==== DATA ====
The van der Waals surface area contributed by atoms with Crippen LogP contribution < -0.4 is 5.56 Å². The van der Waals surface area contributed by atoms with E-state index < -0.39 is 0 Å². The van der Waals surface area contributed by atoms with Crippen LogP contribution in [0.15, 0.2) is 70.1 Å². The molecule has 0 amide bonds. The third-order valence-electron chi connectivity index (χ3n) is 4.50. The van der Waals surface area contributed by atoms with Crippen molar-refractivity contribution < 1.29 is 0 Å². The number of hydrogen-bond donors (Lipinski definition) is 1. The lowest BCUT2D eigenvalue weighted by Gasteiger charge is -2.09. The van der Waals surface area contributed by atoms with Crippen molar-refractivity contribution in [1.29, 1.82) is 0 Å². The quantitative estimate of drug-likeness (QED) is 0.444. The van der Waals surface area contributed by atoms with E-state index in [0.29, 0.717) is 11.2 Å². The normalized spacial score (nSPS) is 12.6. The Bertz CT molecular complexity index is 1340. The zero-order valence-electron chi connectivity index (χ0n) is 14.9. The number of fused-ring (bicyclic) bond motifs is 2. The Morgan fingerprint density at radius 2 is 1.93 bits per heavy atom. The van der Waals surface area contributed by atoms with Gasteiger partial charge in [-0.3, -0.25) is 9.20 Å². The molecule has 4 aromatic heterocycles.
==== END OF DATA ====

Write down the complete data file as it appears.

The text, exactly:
The van der Waals surface area contributed by atoms with Crippen LogP contribution < -0.4 is 5.56 Å². The van der Waals surface area contributed by atoms with E-state index < -0.39 is 0 Å². The van der Waals surface area contributed by atoms with Crippen LogP contribution in [0.15, 0.2) is 70.1 Å². The molecule has 0 amide bonds. The third-order valence-electron chi connectivity index (χ3n) is 4.50. The van der Waals surface area contributed by atoms with Crippen molar-refractivity contribution < 1.29 is 0 Å². The number of hydrogen-bond donors (Lipinski definition) is 1. The lowest BCUT2D eigenvalue weighted by Gasteiger charge is -2.09. The van der Waals surface area contributed by atoms with Crippen molar-refractivity contribution in [1.29, 1.82) is 0 Å². The quantitative estimate of drug-likeness (QED) is 0.444. The van der Waals surface area contributed by atoms with E-state index in [0.29, 0.717) is 11.2 Å². The normalized spacial score (nSPS) is 12.6. The Bertz CT molecular complexity index is 1340. The zero-order valence-electron chi connectivity index (χ0n) is 14.9. The number of fused-ring (bicyclic) bond motifs is 2. The Morgan fingerprint density at radius 2 is 1.93 bits per heavy atom. The van der Waals surface area contributed by atoms with Gasteiger partial charge in [-0.3, -0.25) is 9.20 Å². The molecule has 4 aromatic heterocycles.